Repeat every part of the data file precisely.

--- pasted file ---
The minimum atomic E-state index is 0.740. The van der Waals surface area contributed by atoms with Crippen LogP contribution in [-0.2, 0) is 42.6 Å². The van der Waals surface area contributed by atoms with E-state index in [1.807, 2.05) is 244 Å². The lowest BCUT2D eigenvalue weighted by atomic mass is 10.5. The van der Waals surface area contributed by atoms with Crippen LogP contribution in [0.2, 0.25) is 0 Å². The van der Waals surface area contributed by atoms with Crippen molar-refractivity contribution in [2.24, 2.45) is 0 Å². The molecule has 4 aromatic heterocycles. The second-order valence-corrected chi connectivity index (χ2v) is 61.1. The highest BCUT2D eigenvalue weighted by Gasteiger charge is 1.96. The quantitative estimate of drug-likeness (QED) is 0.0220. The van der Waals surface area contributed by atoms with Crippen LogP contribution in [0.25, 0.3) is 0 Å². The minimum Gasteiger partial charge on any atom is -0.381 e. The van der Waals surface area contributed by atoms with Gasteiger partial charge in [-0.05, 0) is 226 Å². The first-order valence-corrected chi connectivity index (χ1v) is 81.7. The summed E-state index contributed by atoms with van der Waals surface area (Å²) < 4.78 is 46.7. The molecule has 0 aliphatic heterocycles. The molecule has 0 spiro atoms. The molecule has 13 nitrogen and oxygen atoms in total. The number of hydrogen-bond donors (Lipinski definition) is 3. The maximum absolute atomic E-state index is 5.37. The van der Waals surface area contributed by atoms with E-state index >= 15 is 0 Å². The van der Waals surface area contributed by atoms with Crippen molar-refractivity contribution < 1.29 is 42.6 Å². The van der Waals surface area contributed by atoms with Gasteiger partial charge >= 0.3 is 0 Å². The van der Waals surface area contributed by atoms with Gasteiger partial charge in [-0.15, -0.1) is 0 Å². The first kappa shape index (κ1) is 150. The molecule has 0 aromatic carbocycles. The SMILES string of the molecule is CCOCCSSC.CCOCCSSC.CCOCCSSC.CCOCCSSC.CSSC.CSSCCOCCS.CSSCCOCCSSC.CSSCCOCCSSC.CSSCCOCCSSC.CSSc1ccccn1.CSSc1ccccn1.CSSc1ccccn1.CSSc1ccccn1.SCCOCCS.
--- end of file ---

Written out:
The minimum atomic E-state index is 0.740. The van der Waals surface area contributed by atoms with Crippen LogP contribution in [-0.2, 0) is 42.6 Å². The van der Waals surface area contributed by atoms with E-state index in [1.807, 2.05) is 244 Å². The lowest BCUT2D eigenvalue weighted by atomic mass is 10.5. The van der Waals surface area contributed by atoms with Crippen LogP contribution in [0.2, 0.25) is 0 Å². The van der Waals surface area contributed by atoms with Crippen molar-refractivity contribution in [2.24, 2.45) is 0 Å². The molecule has 4 aromatic heterocycles. The second-order valence-corrected chi connectivity index (χ2v) is 61.1. The highest BCUT2D eigenvalue weighted by Gasteiger charge is 1.96. The quantitative estimate of drug-likeness (QED) is 0.0220. The van der Waals surface area contributed by atoms with Crippen LogP contribution in [0.25, 0.3) is 0 Å². The minimum Gasteiger partial charge on any atom is -0.381 e. The van der Waals surface area contributed by atoms with Gasteiger partial charge in [-0.05, 0) is 226 Å². The first-order valence-corrected chi connectivity index (χ1v) is 81.7. The summed E-state index contributed by atoms with van der Waals surface area (Å²) < 4.78 is 46.7. The molecule has 0 aliphatic heterocycles. The molecule has 0 spiro atoms. The molecule has 13 nitrogen and oxygen atoms in total. The number of hydrogen-bond donors (Lipinski definition) is 3. The maximum absolute atomic E-state index is 5.37. The van der Waals surface area contributed by atoms with E-state index >= 15 is 0 Å². The van der Waals surface area contributed by atoms with Crippen molar-refractivity contribution < 1.29 is 42.6 Å². The van der Waals surface area contributed by atoms with Gasteiger partial charge >= 0.3 is 0 Å². The van der Waals surface area contributed by atoms with Gasteiger partial charge in [-0.15, -0.1) is 0 Å². The first kappa shape index (κ1) is 150. The molecule has 0 aromatic carbocycles. The SMILES string of the molecule is CCOCCSSC.CCOCCSSC.CCOCCSSC.CCOCCSSC.CSSC.CSSCCOCCS.CSSCCOCCSSC.CSSCCOCCSSC.CSSCCOCCSSC.CSSc1ccccn1.CSSc1ccccn1.CSSc1ccccn1.CSSc1ccccn1.SCCOCCS.